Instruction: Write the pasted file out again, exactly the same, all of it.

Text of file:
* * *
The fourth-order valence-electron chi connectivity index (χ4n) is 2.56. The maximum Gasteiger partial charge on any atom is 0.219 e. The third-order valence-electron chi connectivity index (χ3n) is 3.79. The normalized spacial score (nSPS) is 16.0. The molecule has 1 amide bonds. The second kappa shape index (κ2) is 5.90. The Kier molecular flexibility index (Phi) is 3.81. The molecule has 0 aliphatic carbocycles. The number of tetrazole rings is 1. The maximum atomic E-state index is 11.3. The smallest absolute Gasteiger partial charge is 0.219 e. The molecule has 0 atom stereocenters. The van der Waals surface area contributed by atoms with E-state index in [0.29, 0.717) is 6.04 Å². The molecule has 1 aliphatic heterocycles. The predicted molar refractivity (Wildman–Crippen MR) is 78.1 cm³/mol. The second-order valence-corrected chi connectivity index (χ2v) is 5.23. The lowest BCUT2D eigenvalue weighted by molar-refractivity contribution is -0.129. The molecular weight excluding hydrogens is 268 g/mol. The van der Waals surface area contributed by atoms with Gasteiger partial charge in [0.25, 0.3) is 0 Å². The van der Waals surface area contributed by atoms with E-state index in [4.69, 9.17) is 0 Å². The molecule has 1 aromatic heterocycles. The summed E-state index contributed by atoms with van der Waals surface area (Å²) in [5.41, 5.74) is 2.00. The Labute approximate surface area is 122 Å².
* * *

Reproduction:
The fourth-order valence-electron chi connectivity index (χ4n) is 2.56. The maximum Gasteiger partial charge on any atom is 0.219 e. The third-order valence-electron chi connectivity index (χ3n) is 3.79. The normalized spacial score (nSPS) is 16.0. The molecule has 1 amide bonds. The second kappa shape index (κ2) is 5.90. The Kier molecular flexibility index (Phi) is 3.81. The molecule has 0 aliphatic carbocycles. The number of tetrazole rings is 1. The maximum atomic E-state index is 11.3. The smallest absolute Gasteiger partial charge is 0.219 e. The molecule has 0 atom stereocenters. The van der Waals surface area contributed by atoms with E-state index in [0.29, 0.717) is 6.04 Å². The molecule has 1 aliphatic heterocycles. The predicted molar refractivity (Wildman–Crippen MR) is 78.1 cm³/mol. The second-order valence-corrected chi connectivity index (χ2v) is 5.23. The lowest BCUT2D eigenvalue weighted by molar-refractivity contribution is -0.129. The molecular weight excluding hydrogens is 268 g/mol. The van der Waals surface area contributed by atoms with Gasteiger partial charge in [0.25, 0.3) is 0 Å². The van der Waals surface area contributed by atoms with E-state index in [4.69, 9.17) is 0 Å². The molecule has 1 aromatic heterocycles. The summed E-state index contributed by atoms with van der Waals surface area (Å²) in [5.41, 5.74) is 2.00. The Labute approximate surface area is 122 Å².